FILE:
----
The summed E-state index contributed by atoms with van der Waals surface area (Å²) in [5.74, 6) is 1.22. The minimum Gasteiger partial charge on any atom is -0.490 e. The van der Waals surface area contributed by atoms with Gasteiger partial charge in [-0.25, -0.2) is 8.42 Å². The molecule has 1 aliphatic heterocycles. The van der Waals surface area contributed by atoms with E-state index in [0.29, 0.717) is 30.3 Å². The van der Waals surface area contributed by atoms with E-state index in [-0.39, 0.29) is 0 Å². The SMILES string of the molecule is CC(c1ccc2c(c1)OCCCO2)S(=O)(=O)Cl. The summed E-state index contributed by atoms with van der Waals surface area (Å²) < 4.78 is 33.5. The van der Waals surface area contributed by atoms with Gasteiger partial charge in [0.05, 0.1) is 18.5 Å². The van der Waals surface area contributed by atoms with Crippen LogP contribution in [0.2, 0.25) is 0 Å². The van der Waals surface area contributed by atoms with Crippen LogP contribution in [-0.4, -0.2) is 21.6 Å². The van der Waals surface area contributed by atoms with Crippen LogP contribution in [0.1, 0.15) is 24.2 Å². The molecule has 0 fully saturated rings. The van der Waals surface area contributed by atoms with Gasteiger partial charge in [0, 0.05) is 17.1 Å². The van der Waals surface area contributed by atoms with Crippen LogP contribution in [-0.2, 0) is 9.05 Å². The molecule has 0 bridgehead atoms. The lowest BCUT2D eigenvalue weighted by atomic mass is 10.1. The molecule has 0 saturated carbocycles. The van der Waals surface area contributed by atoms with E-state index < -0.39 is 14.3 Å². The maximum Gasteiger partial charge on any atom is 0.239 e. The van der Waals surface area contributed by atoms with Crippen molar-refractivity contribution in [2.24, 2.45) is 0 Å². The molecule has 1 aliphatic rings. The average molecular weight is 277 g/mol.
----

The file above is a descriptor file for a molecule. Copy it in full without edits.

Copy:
The summed E-state index contributed by atoms with van der Waals surface area (Å²) in [5.74, 6) is 1.22. The minimum Gasteiger partial charge on any atom is -0.490 e. The van der Waals surface area contributed by atoms with Gasteiger partial charge in [-0.25, -0.2) is 8.42 Å². The molecule has 1 aliphatic heterocycles. The van der Waals surface area contributed by atoms with E-state index in [0.29, 0.717) is 30.3 Å². The van der Waals surface area contributed by atoms with E-state index in [-0.39, 0.29) is 0 Å². The SMILES string of the molecule is CC(c1ccc2c(c1)OCCCO2)S(=O)(=O)Cl. The summed E-state index contributed by atoms with van der Waals surface area (Å²) < 4.78 is 33.5. The van der Waals surface area contributed by atoms with Gasteiger partial charge in [0.05, 0.1) is 18.5 Å². The van der Waals surface area contributed by atoms with Crippen LogP contribution in [0.2, 0.25) is 0 Å². The van der Waals surface area contributed by atoms with Crippen LogP contribution in [-0.4, -0.2) is 21.6 Å². The van der Waals surface area contributed by atoms with Crippen LogP contribution in [0.1, 0.15) is 24.2 Å². The molecule has 0 fully saturated rings. The van der Waals surface area contributed by atoms with Gasteiger partial charge in [0, 0.05) is 17.1 Å². The van der Waals surface area contributed by atoms with Crippen LogP contribution in [-0.2, 0) is 9.05 Å². The molecule has 0 bridgehead atoms. The lowest BCUT2D eigenvalue weighted by atomic mass is 10.1. The molecule has 0 saturated carbocycles. The van der Waals surface area contributed by atoms with E-state index < -0.39 is 14.3 Å². The maximum Gasteiger partial charge on any atom is 0.239 e. The van der Waals surface area contributed by atoms with Crippen molar-refractivity contribution in [2.24, 2.45) is 0 Å². The molecule has 1 aliphatic rings. The average molecular weight is 277 g/mol.